Friday was warmest January day in Delhi in eight years
“The previous highest in January was in 2010 when the maximum temperature was recorded at 28 degrees Celsius on January 30delhi Updated: Jan 18, 2018 20:43 IST
Delhi on Thursday recorded a maximum temperature of 27.7 degree Celsius, eight points above normal, making it the warmest January day in eight years.
“The previous highest in January was in 2010 when the maximum temperature was recorded at 28 degrees Celsius on January 30. The all-time high ever recorded this month was on January 28, 2004 at 32.5 degrees Celsius,” a MeT official said, adding that the minimum temperature on Thursday touched 7 degree Celsius, normal for this time of the year.
According to officials, earlier it was the southeasterly and easterly winds and on Thursday, it was the westerly and northwesterly winds that helped shoot up the moisture levels in the Capital.
“This along with clear sky and calm winds, at one point of time during the day, resulted in the maximum temperature going up. However, keeping the above conditions in mind, this (maximum temperature) is not abnormal,” Kuldeep Srivastava, a senior scientist of the Regional Weather Forecasting Centre (RWFC), said.
The wind speed on Thursday remained between 10-15km per hour overall but it dropped to 0 during the day.
It was also a foggy morning in the city with both Safdarjung and Palam recording a visibility of 150m between 5.30am and 7.30am. This gradually improved during the day. Railway officials said 54 trains were running late, 36 rescheduled and 15 cancelled due to low visibility in Delhi and other places in North India on Thursday.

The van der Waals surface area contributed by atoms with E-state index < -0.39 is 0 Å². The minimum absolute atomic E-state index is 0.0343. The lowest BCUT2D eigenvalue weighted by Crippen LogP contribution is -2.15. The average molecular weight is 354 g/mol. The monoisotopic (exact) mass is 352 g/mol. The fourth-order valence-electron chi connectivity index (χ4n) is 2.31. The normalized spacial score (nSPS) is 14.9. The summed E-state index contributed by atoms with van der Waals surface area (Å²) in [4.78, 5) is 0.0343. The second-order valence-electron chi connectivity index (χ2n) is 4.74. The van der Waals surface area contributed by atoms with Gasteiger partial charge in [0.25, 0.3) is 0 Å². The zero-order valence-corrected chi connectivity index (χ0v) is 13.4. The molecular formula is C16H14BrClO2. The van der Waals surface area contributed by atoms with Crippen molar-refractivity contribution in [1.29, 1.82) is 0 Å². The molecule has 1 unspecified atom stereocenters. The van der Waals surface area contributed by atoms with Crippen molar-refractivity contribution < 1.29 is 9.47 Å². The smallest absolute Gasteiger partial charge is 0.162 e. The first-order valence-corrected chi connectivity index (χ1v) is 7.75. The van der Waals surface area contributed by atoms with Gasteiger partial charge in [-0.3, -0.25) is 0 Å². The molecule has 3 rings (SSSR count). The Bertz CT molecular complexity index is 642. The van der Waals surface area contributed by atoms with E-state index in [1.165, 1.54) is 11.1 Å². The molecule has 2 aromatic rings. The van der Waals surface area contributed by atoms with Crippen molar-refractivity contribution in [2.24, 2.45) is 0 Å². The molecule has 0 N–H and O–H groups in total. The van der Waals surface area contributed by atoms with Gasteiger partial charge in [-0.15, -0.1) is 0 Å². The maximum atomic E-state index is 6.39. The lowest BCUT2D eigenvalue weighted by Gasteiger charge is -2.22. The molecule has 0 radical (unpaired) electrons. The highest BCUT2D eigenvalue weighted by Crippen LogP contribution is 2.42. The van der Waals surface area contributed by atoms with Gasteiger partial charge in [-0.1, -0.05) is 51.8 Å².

There were no disruptions in flight movements in the early hours due to fog, said Delhi International Airport Limited officials.
“On Friday, clear sky is expected with moderate or dense fog in the morning hours. The maximum and minimum temperatures are expected to be around 27 and 8 degree Celsius,” an official said.
In terms of pollution, the air quality worsened in Delhi on Thursday. The air quality index, which was 347 on Wednesday in “very poor” category, reached 397, few notches below “severe”. AQI is calculated on a scale of 0-500. An AQI between 0-50 is considered good, 51-100 satisfactory, 101-200 moderate, 201-300 poor, 301-400 very poor and 401-500 severe.
According to the CPCB real-time monitoring, at 6am on Thursday, the concentrations of PM2.5 and PM10 were 231.9ug/m3 and 370.5ug/m3 respectively. The particulate matters kept increasing throughout the day and on Thursday at 6pm the concentrations of PM2.5 and PM10 were 262.3ug/m3 and 428.9ug/m3.
Both PM10 and PM2.5 are ultrafine particles, the dominant pollutants in Delhi. The acceptable levels of PM10, the larger particulate matter, and PM 2.5, which measures the finer and more dangerous particulate matter, are 100μg/m3 and 60μg/m3, respectively.
“With low wind speed and high relative humidity, the air quality of Delhi has already started deteriorating. While the moisture is helping to trap the pollutants the low-velocity wind is failing to disperse them,” said Dipankar Saha, head of the air quality laboratory at Central Pollution Control Board.